According to the Cleantech Group, a global market intelligence firm, worldwide clean technology venture investment in the quarter totaled $1.61 billion, falling 14 percent compared to the previous quarter ($1.88 billion) and off 25 percent from 2Q11 ($2.15 billion).
“Despite headwinds facing the sector and global economic instability, we continue to observe top tier funds such as Khosla Ventures, Kleiner Perkins, NEA, and others actively investing into cleantech,” said Cleantech Group CEO Sheeraz Haji. “While some may be ducking ‘cleantech’ as a label in North America, growth in technologies addressing resource and energy challenges remains strong and both corporate and investor interest remains high.”
The solar sector netted $253 million in 22 deals, transportation added $252 million in 10 deals, and the energy efficiency sector received $242 million in 35 deals. While worldwide investment in cleantech continues to slow down, China and other developing countries continues to grow at impressive rates.
The International Energy Agency (IEA) predicts that non-OECD countries will account for two-thirds of the expansion of renewable energy capacity in the next five years. China alone is expected to install two-fifths of the total 710GW of new renewable energy capacity that will be installed globally. China’s government recently announced it will ratchet up its ambitious 2015 solar target four-fold to from 5GW to 21GW.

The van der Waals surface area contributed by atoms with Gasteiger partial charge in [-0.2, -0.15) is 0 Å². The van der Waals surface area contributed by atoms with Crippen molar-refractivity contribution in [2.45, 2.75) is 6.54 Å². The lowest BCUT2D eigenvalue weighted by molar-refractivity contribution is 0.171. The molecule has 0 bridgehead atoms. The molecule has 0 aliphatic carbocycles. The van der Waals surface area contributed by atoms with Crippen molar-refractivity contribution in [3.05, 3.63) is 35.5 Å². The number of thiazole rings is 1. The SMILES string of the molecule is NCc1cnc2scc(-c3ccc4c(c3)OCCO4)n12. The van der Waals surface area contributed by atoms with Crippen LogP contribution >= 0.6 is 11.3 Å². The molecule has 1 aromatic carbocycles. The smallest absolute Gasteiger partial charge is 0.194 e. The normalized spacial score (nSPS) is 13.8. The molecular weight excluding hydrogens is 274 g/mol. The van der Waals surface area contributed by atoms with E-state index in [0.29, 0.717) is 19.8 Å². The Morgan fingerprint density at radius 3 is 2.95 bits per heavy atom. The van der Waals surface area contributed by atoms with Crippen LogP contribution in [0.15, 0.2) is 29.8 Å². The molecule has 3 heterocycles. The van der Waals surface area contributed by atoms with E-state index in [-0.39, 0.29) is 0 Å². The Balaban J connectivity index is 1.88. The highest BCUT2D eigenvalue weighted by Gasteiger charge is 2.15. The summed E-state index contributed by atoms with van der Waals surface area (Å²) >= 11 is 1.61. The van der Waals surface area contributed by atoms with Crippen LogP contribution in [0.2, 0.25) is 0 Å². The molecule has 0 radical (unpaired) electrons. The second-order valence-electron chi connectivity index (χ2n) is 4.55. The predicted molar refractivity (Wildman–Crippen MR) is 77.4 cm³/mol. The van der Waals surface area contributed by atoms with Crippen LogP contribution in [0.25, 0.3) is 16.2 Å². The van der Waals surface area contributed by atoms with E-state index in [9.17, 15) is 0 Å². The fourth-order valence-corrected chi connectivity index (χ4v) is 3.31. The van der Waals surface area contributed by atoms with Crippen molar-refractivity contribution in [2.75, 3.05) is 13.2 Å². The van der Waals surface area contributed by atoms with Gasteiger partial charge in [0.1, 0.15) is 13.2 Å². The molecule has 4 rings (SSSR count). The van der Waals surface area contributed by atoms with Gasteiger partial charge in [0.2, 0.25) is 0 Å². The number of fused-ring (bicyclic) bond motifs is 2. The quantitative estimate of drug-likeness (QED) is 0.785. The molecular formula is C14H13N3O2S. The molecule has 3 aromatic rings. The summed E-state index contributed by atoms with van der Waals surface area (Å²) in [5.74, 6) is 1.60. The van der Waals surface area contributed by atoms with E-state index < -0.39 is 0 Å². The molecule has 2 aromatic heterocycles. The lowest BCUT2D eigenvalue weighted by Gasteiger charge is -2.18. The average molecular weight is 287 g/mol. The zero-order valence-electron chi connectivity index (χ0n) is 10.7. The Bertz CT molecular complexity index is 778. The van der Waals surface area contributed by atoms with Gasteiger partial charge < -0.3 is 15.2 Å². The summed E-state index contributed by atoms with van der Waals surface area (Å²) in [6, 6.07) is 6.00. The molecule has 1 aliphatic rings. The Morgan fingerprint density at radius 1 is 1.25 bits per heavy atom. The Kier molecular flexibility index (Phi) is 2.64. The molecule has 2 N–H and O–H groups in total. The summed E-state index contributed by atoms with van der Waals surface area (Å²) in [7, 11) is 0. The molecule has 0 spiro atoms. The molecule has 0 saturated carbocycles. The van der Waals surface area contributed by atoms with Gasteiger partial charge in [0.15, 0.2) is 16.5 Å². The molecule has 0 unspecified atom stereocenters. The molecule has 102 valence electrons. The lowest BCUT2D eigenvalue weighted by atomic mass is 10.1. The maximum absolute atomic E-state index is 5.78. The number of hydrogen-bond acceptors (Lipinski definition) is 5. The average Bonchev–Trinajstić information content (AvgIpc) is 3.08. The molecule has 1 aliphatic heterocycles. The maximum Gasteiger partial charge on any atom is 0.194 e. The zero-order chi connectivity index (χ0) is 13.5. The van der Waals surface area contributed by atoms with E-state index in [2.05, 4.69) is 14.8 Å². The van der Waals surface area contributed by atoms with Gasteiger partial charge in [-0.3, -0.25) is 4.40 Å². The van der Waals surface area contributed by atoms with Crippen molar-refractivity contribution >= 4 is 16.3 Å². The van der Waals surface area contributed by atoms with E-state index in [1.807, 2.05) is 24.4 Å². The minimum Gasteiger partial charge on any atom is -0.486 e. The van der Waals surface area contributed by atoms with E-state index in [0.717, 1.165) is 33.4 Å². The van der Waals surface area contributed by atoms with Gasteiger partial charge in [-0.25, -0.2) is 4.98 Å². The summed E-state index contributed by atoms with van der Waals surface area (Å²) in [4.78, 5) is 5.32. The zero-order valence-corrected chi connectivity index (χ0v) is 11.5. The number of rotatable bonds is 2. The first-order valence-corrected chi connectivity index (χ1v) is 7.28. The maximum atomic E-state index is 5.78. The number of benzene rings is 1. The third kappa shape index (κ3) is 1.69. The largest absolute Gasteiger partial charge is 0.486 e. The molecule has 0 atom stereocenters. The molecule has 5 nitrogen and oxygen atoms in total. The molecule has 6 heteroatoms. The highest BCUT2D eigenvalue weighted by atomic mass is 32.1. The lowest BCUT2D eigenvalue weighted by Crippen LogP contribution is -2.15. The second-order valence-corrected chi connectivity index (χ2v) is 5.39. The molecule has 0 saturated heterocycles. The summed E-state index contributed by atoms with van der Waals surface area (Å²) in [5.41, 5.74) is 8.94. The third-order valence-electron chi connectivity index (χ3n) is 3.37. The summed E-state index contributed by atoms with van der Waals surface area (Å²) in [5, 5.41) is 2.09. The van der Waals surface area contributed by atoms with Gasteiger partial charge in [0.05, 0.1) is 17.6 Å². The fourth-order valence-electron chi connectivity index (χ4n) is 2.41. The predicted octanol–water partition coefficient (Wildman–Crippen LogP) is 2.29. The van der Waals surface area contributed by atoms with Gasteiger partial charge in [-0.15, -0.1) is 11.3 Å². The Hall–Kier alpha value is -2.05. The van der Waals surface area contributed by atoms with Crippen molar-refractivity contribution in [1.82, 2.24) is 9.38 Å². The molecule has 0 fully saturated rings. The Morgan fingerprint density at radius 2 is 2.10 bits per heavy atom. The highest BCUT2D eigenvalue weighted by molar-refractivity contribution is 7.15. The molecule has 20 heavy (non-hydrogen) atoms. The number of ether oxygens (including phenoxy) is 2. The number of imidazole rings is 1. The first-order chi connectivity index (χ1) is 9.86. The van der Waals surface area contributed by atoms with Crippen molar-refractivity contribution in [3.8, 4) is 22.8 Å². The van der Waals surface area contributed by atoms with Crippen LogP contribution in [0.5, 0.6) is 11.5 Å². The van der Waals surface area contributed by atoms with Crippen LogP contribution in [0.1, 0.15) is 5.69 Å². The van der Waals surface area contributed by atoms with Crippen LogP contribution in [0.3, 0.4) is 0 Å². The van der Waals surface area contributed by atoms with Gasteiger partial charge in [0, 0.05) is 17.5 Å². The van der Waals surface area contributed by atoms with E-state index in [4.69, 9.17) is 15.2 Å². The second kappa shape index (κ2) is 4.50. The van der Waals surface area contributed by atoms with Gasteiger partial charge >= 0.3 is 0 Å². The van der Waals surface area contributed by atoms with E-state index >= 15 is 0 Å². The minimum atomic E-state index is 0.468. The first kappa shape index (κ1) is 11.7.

According to the Cleantech Group, there were 9 clean technology IPOs raising a total of $1.79 billion during the quarter, all of which took place in China. The largest IPOs were for Solareast, a developer and manufacturer of solar thermal water heaters, which raised RMB 2.15 billion in an IPO on the Shanghai Stock Exchange, and Huadian Fuxin Energy, the clean energy subsidiary of state-owned Huadian Corporation, which raised HK$ 2.5 billion on the Hong Kong Stock Exchange.
Chinese businesses and investors, typically with the governments support, are not only investing in their own country, but beginning to invest in cleantech throughout the world. The deals span technologies from cleaner ways to burn coal to cheaper ways to use renewable power. In one deal, GSR Ventures, a venture-capital firm that’s based in Beijing and has an office in Silicon Valley, has invested in Boston-Power Inc., a maker of batteries for electric cars. Boston-Power started in Massachusetts and hoped to ramp up manufacturing there, but began to look for outside investors when it failed to get federal stimulus funds.
The growth in China is due to both rapidly increasing electricity demand and robust renewable energy targets. These aggressive targets are providing certainty for the cleantech market in China, whereas inconsistency and uncertainty in government policies in both Europe and the US is placing downward pressure on cleantech investment by venture capital. For more info on the uncertainty surrounding US policy, see here, here, and here.